Vincent Price’s fey, effete, menacingly campy persona made him a natural for old-school horror. It was a persona he intentionally cultivated. In his transition from 50’s monster movie classics like House of Wax and The Fly to the 60s Corman-Poe Cycle that made him infamous, he gradually ramped up the eccentricities in his voice & mannerisms that established him as a horror staple. By the 70s Price had devolved into delicious self-parody. His playful demeanor was perfect for the horror genre: his characters were not only evil; they took great delight in their wicked deeds, proudly snickering at the depths of their own cruelty.
It was this persona that made Price perfect for the Prince Prospero role in February’s Movie of the Month, 1964’s The Masque of the Red Death. The film’s masquerade setting not only afforded Price the chance to be sadistic to a large group of costumed guests, it also gave the sadism a party setting. That mischievous combination of pleasure & pain was positively ideal for the Vincent Price aesthetic. The masquerade setting was so perfect for Price, in fact, that it was recycled years later in another one of his iconic roles: 1971’s The Abominable Dr. Phibes.
By the time Price starred in The Abominable Dr. Phibes, he was in full self-parody mode. Where Corman’s Masque is a trippy horror show with occasional, unsettling touches of humor, Dr. Phibes is a full-on horror comedy. Price’s Phibes is a horrifically scarred car crash survivor hell-bent on avenging his wife’s death against the surgeons that failed to save her life. The pattern of his revenge mimics the seven Biblical plagues. Despite that disturbing premise, it’s a deviously fun film and one of Price’s most memorable performances. Phibes himself wears a prosthetic mask to hide his facial scars, but that’s not the common thread it shares with Masque. In the film’s best scene (or at least my personal favorite) Phibes offs one of his deceased wife’s doctors at a masquerade ball. His murder method? He supplies the doctor with a mechanical frog mask that crushes his head. The frog mask is not only a beautiful work of art; it also cleverly fulfills the frog plague requirement of the film’s premise.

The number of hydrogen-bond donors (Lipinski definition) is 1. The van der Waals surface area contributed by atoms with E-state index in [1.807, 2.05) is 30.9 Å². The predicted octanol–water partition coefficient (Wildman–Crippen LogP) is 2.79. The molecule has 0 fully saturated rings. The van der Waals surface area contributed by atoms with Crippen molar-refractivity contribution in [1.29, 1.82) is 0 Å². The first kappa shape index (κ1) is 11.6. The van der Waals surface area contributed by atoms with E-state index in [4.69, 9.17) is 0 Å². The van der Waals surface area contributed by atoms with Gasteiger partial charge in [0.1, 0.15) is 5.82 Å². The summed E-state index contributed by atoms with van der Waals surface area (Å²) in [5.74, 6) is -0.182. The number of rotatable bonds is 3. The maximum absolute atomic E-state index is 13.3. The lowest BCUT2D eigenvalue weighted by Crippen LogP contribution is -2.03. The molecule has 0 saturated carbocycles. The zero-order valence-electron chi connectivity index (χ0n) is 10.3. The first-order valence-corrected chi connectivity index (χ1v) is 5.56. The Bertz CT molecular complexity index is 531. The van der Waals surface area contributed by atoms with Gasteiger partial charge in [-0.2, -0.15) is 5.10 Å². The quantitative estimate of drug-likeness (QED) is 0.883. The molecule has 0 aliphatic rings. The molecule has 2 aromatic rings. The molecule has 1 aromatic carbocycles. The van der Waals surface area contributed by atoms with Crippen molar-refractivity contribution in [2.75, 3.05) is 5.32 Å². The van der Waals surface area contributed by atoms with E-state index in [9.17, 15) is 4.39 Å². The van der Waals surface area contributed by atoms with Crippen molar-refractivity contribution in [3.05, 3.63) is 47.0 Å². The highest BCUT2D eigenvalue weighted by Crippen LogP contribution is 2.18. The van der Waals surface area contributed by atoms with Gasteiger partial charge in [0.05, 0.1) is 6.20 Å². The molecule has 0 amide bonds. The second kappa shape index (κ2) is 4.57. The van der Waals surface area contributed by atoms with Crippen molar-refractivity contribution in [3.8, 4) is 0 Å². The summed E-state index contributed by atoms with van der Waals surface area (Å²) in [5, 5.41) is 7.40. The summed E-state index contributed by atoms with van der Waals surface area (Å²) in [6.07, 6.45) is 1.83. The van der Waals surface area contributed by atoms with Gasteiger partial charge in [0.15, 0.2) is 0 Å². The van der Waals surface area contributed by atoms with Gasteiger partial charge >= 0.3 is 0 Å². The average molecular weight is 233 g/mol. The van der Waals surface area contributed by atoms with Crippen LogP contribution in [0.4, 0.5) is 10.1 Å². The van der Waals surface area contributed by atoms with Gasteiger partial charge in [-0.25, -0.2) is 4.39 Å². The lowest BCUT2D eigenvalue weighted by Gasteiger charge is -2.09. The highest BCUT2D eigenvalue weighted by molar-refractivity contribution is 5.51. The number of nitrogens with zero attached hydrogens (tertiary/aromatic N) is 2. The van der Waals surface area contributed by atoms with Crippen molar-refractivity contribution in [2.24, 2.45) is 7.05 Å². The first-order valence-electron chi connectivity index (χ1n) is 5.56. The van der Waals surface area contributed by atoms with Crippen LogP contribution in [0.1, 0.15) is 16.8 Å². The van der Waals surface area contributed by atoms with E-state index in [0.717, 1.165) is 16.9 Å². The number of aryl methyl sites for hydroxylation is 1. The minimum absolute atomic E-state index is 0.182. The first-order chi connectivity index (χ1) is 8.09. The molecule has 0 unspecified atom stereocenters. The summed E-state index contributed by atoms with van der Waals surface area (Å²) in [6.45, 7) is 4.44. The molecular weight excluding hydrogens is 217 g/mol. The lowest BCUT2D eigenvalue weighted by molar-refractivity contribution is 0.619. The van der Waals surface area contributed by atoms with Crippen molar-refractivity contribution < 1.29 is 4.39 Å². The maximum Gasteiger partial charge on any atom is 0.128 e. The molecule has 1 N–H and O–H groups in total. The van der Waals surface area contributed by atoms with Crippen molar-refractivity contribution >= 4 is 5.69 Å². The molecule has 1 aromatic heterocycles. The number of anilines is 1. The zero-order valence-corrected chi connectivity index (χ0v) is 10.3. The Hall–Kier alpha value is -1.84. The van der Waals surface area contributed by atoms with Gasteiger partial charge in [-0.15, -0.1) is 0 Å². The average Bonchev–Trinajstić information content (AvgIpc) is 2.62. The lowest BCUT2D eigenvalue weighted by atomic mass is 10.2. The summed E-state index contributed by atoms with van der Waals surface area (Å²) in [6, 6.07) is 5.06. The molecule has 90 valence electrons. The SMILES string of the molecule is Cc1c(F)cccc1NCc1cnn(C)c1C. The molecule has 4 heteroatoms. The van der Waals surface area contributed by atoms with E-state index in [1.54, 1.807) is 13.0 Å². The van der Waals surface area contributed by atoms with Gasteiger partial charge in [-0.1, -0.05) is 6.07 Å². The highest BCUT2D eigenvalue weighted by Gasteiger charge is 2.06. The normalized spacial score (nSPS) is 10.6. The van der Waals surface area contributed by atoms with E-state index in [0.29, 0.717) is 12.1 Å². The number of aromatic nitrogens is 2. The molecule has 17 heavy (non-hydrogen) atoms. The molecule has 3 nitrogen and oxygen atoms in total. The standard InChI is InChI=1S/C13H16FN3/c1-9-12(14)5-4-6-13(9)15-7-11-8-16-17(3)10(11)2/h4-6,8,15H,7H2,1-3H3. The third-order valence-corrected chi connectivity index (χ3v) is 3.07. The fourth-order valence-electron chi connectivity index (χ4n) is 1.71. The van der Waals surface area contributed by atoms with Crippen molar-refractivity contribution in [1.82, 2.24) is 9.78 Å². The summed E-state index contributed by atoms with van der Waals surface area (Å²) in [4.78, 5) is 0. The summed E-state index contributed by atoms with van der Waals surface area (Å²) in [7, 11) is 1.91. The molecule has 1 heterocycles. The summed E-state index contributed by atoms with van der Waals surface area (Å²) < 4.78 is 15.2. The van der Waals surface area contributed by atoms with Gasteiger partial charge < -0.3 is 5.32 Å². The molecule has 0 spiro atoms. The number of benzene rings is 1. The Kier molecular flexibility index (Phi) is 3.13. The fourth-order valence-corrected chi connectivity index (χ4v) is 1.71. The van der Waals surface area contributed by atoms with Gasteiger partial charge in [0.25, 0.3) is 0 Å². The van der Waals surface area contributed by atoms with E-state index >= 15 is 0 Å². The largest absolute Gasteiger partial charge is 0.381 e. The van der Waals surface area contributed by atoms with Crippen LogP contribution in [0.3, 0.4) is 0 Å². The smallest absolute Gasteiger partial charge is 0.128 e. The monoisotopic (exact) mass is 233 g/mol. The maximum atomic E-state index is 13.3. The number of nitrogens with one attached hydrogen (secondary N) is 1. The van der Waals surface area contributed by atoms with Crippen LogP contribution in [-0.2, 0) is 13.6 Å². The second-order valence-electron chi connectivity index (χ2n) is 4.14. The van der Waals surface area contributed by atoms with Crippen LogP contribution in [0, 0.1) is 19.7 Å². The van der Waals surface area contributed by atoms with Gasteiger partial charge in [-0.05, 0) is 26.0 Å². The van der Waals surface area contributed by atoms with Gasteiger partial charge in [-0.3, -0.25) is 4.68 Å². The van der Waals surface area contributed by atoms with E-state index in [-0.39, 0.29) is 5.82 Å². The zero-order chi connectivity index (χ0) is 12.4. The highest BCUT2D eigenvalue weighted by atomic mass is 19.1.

The masquerade scene in Dr. Phibes is brief, but beautiful. It not only echoes Corman’s Masque in the setting, but also in the gorgeous saturation of color and in the other guest’s nonchalance at the frog-mask victim’s pleas for help. Just as Prospero laughs cruelly at his party guests’ demise, Phibes casually looks on from behind a crystal chandelier as his frog mask contraption exterminates his prey. The two films are tonally different works from two opposing phases of Vincent Price’s career, but in the brief moment at the masque in Phibes, The Masque of the Red Death and The Abominable Dr. Phibes are spiritually linked.
For more on February’s Movie of the Month, 1964’s The Masque of the Red Death, visit our Swampchat on the film, the round-up of its dueling 1989 knockoffs, and last week’s photos of The Red Death at Mardi Gras. Coverage of our next Movie of the Month, 1957’s The Seventh Seal, begins early next week.
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